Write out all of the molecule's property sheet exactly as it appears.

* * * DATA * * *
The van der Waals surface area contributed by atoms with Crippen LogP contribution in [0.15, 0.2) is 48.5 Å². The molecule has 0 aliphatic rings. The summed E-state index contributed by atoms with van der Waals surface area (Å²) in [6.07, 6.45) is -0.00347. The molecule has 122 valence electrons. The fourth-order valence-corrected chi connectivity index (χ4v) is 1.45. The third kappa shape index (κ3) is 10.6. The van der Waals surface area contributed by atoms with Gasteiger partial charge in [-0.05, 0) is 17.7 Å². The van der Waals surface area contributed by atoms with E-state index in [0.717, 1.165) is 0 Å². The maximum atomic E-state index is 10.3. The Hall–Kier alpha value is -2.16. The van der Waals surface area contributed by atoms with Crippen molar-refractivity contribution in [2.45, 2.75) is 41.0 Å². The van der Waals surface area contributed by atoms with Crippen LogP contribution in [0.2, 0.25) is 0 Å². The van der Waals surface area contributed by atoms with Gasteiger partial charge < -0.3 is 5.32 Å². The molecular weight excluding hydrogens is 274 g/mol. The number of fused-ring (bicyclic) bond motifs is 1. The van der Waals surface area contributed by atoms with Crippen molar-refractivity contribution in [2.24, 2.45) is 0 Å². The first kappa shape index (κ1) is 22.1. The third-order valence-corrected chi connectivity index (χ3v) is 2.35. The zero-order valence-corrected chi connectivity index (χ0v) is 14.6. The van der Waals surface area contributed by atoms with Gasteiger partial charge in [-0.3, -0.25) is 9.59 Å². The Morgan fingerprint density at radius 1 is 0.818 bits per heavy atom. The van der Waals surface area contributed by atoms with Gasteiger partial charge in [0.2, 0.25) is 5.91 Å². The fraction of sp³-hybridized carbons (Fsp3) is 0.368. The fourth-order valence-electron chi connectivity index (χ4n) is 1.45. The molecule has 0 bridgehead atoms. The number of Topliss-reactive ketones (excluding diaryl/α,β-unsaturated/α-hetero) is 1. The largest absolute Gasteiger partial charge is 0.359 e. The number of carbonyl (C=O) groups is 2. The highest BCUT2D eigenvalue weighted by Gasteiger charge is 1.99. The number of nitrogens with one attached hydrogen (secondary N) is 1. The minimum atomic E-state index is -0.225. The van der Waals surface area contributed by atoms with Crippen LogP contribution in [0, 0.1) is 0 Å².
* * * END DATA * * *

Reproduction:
The van der Waals surface area contributed by atoms with Crippen LogP contribution in [0.15, 0.2) is 48.5 Å². The molecule has 0 aliphatic rings. The summed E-state index contributed by atoms with van der Waals surface area (Å²) in [6.07, 6.45) is -0.00347. The molecule has 122 valence electrons. The fourth-order valence-corrected chi connectivity index (χ4v) is 1.45. The third kappa shape index (κ3) is 10.6. The van der Waals surface area contributed by atoms with Gasteiger partial charge in [-0.05, 0) is 17.7 Å². The van der Waals surface area contributed by atoms with E-state index in [0.717, 1.165) is 0 Å². The maximum atomic E-state index is 10.3. The Hall–Kier alpha value is -2.16. The van der Waals surface area contributed by atoms with Crippen molar-refractivity contribution in [2.45, 2.75) is 41.0 Å². The van der Waals surface area contributed by atoms with Crippen LogP contribution in [0.2, 0.25) is 0 Å². The van der Waals surface area contributed by atoms with Gasteiger partial charge < -0.3 is 5.32 Å². The molecular weight excluding hydrogens is 274 g/mol. The number of fused-ring (bicyclic) bond motifs is 1. The van der Waals surface area contributed by atoms with Crippen molar-refractivity contribution in [2.24, 2.45) is 0 Å². The first kappa shape index (κ1) is 22.1. The third-order valence-corrected chi connectivity index (χ3v) is 2.35. The zero-order valence-corrected chi connectivity index (χ0v) is 14.6. The van der Waals surface area contributed by atoms with Gasteiger partial charge in [-0.3, -0.25) is 9.59 Å². The Morgan fingerprint density at radius 1 is 0.818 bits per heavy atom. The van der Waals surface area contributed by atoms with Gasteiger partial charge in [0.2, 0.25) is 5.91 Å². The fraction of sp³-hybridized carbons (Fsp3) is 0.368. The fourth-order valence-electron chi connectivity index (χ4n) is 1.45. The molecule has 0 bridgehead atoms. The number of Topliss-reactive ketones (excluding diaryl/α,β-unsaturated/α-hetero) is 1. The largest absolute Gasteiger partial charge is 0.359 e. The number of carbonyl (C=O) groups is 2. The highest BCUT2D eigenvalue weighted by Gasteiger charge is 1.99. The number of nitrogens with one attached hydrogen (secondary N) is 1. The minimum atomic E-state index is -0.225. The van der Waals surface area contributed by atoms with Crippen LogP contribution in [0, 0.1) is 0 Å².